https://dsb.cto.mil/reports/2010s/HD_ExecutiveSummary_120519.pdf

Executive Summary

Over the past several decades, the Department of Defense (DoD) primarily focused on power projection abroad under the assumption that the U.S. homeland was immune to any serious non- nuclear attack(s). That assumption has now been called into question by the 2018 National Defense Strategy Summary, which states, “It is now undeniable that the homeland is no longer a sanctuary.” Our competitors have become more aggressive and are developing power projection capabilities of their own, coupled with cyber offensive and exploitation operations. In spite of the awareness raised by the 2018 National Defense Strategy (NDS), the Task Force found that the DoD is currently ill-prepared to deter and defend against these threats to the homeland.

The Task Force was charged with examining threats to the homeland from adversary nations as well as non-state actors across all warfighting domains. Specific areas of investigation included:

  • Assessing threats to the homeland and its most vulnerable targets;
  • DoD’s posture in its homeland defense mission;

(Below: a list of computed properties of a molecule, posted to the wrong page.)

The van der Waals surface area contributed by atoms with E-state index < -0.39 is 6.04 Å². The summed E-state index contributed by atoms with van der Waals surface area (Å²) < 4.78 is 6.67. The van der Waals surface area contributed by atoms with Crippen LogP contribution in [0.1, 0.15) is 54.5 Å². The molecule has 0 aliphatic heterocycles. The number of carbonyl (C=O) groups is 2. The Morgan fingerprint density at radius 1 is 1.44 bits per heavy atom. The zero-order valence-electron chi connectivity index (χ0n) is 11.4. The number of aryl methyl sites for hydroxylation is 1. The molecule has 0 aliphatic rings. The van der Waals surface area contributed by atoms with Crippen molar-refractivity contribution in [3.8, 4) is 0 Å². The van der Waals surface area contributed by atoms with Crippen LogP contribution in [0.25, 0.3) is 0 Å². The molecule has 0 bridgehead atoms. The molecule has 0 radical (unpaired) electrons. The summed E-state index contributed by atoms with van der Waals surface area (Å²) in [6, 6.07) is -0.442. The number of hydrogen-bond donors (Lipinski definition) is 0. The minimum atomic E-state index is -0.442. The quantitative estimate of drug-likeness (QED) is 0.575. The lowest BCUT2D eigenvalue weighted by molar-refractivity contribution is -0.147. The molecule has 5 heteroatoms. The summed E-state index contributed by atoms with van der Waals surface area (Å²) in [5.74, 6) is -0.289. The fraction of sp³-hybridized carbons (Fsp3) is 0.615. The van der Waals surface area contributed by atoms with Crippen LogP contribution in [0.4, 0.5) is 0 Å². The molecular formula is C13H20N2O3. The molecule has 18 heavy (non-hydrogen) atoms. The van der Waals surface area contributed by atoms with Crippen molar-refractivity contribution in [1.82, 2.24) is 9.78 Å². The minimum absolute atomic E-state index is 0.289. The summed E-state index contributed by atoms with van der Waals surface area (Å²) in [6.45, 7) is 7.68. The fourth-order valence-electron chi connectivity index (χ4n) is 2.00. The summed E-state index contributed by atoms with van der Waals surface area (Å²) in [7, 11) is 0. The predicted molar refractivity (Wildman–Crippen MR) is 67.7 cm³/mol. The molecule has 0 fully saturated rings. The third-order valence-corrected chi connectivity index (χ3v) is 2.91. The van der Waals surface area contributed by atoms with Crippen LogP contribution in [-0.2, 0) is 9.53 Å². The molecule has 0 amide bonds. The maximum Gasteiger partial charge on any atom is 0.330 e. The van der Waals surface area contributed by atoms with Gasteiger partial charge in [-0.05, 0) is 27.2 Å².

• DoD’s ability to prosecute an overseas contingency if critical infrastructure and military targets based in the homeland are threatened or attacked; and
  • Shortfalls and improvements in warning, detection, tracking, and interdiction capabilities against emerging kinetic threats to the nation.

Since WWII the United States has been fortunate not to have faced serious conventional threats to the homeland, but that luck is running out. Attacks against the homeland will most certainly include those on infrastructure and facilities whose loss will impede force projection abroad. Current air and maritime defense capabilities will be seriously challenged against emerging adversary capabilities.

Attacks on the electric grid or Defense Critical Infrastructure – both kinetic and digital – could slow down or stall the movement of U.S. forces in other theaters. Neglecting the defense of the homeland is no longer a luxury that the United States can afford. The DoD must recognize the primacy of its homeland defense mission and respond with a concerted effort to ensure it can fulfill its homeland defense responsibilities.

The recommendations of this Task Force provide DoD with the building blocks for doing so by:

  • Creating a comprehensive and integrated picture of threats to the homeland;
  • Ensuring that NORAD-USNORTHCOM’s initiatives to transition to a warfighting command are supported;
  • Partnering with the interagency and private sector owners to ensure the resiliency of infrastructure critical to national security; and
  • Addressing air and maritime defense.

Without a well-protected homeland, the United States will struggle to deter great power competitors and defeat peer adversaries. It is imperative that the DoD address the recommendations provided by this Task Force quickly and with the seriousness of purpose that they deserve.